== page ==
P3 – Epple (Group 16)

Group 16 – Epple

Member Names
Saswathi: Made the prototype & part of the Final document
Kevin: Design Idea & Part of the Final document
Brian:  Large part of the Final Document
Andrew: Created the Prototype environment & part of the Final Document

Mission Statement

The system being evaluated is titled the PORTAL. The Portal is an attempt at intuitive remote interaction, helping users separated by any distance to interact in as natural a manner as possible. Current interaction models like Skype, Google Hangouts, and Facetime rely entirely on users to maintain useful camera orientation and affords each side no control of what they are seeing. We intend to naturalize camera control by implementing a video chatting feature that will use a Kinect to detect the orientation of the user and move a remote webcam accordingly. Meanwhile, the user looks at the camera feed through a mobile viewing screen, simulating the experience of looking through a movable window into a remote location. We hope to learn in our first evaluation of our prototype ways to make controlling the webcam as natural as possible. Our team mission is to make an interface through which controlling web cameras is intuitive.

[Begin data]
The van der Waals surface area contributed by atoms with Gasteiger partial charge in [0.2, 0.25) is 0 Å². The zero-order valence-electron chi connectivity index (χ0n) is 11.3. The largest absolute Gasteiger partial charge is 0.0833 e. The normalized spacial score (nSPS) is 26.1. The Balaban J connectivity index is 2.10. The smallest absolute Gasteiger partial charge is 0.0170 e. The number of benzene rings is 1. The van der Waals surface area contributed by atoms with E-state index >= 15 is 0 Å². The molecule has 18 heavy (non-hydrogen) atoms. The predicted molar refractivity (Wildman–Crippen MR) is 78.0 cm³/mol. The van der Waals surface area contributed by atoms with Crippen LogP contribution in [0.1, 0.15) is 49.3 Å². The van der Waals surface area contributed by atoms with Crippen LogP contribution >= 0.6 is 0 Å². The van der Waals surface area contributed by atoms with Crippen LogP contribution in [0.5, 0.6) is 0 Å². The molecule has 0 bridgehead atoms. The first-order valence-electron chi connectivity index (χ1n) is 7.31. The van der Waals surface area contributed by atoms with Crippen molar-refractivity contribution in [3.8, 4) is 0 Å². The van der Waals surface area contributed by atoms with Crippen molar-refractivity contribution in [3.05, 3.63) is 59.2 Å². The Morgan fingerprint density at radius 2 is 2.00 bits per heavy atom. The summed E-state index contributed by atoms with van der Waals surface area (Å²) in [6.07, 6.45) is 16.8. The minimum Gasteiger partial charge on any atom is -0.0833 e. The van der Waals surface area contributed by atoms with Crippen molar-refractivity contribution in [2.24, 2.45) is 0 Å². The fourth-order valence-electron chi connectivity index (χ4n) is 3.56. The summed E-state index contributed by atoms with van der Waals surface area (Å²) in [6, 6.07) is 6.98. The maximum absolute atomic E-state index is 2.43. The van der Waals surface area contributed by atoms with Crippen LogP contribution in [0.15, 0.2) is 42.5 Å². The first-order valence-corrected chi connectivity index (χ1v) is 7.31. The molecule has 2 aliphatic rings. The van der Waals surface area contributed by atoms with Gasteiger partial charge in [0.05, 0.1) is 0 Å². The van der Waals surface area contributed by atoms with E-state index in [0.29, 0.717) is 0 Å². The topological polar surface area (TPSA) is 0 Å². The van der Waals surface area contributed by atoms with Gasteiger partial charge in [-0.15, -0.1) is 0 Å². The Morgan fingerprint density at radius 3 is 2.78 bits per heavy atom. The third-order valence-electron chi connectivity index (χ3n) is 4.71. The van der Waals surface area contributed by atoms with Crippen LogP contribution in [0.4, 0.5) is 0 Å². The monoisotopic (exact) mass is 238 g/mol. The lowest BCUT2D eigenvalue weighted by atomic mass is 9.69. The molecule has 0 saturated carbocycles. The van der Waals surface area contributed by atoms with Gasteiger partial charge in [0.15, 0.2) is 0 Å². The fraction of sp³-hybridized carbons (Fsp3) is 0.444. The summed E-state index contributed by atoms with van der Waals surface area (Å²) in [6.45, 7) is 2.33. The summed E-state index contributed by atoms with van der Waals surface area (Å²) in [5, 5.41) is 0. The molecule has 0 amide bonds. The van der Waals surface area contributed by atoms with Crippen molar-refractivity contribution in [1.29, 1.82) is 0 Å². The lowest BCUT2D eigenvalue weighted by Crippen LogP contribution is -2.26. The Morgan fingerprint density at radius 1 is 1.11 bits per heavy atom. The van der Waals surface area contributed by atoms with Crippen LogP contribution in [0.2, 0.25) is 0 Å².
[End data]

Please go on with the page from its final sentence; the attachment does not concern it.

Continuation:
Description of Prototype

Our prototype uses a piece of cardboard with a cut out square screen in it as the mobile viewing screen. The user simply looks through the cut out square to view the feed from a remote video camera. From the feed, the user can view our prototype environment. This consists of a room with people that the user web chats with. These people can either be real human beings, or in some cases printed images of human beings that are taped to the wall. We also have a prototype Kinect in the room that is simply a decorated cardboard box.